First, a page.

anti-virusHow’s this for a kick in the gluteus maximus? You pay for anti-virus software but it doesn’t get rid of the virus, so they offer to remove it but want to charge you several hundred dollars.

According  to hundreds of complaints on a website launched by Consumer Affairs, the worst offenders are  Norton, McAfee and CleanMyPC. A Norton user, to take just one example, found he couldn’t install the Norton program; his computer froze. Norton tech support told him if he paid $155, they could get it installed. Another Norton customer was told it would cost her $300 to remove a virus. Another guy said his computer ran slowly for two years until he discovered that Norton was a resource hog. When he removed it and switched to the free program Avast, all went smoothly. (Bob refused to use Norton many years ago after numerous problems and said so publicly several times.)

Complaints from McAfee users were just as bad. A woman said she waited an hour for tech support and then was told she’d have to pay $249 to clean out her computer. Convinced she must have called the wrong number, she checked it again and says she did have the company’s actual number.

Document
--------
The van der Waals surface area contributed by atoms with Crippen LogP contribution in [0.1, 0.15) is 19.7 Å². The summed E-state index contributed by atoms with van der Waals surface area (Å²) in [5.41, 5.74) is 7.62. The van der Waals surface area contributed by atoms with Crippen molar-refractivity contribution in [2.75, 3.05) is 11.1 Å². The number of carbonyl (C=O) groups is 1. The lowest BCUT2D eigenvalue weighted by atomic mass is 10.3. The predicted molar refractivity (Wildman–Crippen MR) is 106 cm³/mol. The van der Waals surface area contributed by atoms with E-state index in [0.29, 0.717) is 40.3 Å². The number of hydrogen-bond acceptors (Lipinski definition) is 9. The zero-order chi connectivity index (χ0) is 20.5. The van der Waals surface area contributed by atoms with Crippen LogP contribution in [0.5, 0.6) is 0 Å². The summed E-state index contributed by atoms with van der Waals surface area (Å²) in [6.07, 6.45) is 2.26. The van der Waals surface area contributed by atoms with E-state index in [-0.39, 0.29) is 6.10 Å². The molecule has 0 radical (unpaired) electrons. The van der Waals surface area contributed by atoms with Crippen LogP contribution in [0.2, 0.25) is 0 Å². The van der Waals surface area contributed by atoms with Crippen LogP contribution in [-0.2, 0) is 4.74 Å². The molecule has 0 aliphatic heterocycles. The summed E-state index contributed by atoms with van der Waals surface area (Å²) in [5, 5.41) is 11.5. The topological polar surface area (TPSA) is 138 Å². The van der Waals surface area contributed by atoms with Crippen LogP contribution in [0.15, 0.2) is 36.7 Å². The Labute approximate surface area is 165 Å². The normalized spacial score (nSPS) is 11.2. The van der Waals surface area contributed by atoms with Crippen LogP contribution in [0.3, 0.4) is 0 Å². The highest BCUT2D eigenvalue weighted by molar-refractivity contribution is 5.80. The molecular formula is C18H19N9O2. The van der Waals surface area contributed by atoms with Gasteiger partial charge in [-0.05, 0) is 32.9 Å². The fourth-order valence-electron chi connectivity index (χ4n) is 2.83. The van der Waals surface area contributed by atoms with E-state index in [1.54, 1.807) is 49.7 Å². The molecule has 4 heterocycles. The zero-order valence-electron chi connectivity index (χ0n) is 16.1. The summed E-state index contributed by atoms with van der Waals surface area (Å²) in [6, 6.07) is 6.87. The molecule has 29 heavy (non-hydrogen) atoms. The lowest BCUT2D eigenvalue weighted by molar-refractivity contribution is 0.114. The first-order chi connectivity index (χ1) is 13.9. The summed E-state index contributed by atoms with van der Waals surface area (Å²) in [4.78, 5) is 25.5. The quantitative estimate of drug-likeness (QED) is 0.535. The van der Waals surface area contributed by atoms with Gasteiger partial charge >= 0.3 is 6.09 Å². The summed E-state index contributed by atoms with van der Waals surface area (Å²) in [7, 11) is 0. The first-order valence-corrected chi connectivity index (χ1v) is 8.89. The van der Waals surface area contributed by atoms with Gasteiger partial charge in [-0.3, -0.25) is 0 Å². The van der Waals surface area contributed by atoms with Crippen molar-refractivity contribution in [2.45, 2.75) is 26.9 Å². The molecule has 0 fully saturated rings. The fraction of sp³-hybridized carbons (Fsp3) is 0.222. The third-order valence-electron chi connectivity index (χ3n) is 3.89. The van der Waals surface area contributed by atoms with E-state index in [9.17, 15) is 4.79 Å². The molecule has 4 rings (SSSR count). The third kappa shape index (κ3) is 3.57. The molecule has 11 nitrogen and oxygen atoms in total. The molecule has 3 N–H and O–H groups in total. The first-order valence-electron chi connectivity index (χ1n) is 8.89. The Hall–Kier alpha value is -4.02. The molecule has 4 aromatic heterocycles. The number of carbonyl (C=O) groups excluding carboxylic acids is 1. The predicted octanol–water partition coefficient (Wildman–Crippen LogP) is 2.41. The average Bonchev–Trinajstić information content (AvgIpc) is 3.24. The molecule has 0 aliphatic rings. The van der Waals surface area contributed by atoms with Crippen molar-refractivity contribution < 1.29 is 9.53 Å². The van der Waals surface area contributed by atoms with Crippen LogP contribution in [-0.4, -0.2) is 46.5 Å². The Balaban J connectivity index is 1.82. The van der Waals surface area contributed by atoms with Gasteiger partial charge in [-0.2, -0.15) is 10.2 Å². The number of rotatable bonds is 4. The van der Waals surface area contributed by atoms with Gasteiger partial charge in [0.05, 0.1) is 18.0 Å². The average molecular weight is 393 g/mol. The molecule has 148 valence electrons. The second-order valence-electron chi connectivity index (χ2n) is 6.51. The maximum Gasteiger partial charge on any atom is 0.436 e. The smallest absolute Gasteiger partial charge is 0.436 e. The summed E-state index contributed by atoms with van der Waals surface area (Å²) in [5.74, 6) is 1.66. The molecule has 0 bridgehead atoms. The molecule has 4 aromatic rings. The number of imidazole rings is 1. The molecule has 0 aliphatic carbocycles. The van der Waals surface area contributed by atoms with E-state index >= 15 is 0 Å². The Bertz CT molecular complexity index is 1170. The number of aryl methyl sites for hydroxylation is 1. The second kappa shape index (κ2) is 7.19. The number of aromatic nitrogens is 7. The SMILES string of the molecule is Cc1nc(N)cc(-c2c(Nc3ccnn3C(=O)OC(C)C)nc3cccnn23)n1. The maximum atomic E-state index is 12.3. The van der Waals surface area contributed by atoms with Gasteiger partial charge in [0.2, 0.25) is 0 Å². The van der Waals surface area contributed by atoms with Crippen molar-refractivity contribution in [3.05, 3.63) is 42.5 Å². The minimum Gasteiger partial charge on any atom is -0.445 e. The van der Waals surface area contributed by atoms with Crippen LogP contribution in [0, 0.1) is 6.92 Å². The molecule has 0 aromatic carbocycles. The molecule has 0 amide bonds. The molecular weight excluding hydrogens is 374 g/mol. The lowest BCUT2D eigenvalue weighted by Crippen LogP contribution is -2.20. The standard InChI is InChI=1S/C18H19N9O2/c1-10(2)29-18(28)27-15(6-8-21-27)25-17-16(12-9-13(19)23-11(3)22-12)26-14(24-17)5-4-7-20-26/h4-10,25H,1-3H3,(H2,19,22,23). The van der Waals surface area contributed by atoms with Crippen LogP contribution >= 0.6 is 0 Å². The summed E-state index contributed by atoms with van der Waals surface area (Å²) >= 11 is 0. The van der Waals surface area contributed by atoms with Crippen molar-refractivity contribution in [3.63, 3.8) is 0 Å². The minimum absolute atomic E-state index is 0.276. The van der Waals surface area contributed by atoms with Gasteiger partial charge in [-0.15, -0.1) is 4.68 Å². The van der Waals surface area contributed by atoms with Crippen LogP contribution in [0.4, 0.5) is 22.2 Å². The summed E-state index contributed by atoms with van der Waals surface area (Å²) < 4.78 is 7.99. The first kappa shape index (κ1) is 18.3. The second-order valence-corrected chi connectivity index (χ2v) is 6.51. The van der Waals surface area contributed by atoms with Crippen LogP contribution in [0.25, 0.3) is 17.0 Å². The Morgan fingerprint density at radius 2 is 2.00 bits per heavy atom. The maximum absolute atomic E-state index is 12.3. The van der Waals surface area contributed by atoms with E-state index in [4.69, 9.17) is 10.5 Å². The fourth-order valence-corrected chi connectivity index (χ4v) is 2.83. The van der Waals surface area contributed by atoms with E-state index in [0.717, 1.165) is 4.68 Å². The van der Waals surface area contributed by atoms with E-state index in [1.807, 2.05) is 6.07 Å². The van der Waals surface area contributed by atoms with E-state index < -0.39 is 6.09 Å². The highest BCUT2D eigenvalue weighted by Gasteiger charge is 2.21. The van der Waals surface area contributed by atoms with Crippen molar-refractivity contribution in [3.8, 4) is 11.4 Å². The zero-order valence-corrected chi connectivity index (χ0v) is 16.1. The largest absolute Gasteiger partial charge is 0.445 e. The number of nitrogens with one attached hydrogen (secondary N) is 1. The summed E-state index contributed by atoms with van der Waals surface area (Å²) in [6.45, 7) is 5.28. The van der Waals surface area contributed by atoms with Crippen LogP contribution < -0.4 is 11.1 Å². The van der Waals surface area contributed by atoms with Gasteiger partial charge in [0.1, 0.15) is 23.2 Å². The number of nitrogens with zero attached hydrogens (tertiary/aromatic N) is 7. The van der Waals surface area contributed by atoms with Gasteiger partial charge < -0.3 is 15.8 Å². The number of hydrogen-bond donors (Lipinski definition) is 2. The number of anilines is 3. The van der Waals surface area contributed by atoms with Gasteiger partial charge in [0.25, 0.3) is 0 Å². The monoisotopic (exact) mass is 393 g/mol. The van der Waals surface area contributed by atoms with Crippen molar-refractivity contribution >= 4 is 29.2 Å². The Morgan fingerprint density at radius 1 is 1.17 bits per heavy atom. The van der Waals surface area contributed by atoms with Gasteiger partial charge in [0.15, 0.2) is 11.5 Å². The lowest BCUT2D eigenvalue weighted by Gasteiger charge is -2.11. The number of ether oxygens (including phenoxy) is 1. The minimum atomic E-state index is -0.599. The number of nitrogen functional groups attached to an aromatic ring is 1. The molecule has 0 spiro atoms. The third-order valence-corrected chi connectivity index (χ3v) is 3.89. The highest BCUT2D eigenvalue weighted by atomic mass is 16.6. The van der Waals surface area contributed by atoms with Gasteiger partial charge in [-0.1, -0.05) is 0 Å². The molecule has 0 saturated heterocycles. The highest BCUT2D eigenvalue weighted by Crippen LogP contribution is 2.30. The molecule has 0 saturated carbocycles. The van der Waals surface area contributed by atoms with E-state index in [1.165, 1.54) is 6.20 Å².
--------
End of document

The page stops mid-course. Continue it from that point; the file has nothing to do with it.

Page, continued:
Of course,  we can’t be sure who’s telling the truth here. It’s always possible that some of these stories are made up. Some may have called a number from a  scammer’s advertisement because it came up first in a Google search.  However, we were present  when this happened to a disabled friend. McAfee wanted to charge our friend with cerebral palsy a few hundred dollars to clean out a virus that their software should have removed automatically.

The ConsumerAffairs site has no complaints about the anti-virus programs from Bullguard, Avira, or Kaspersky. We saw no complaints on Avast, the free software we’ve often recommended. Besides the consumer reviews, you can get their  buyers’ guide at

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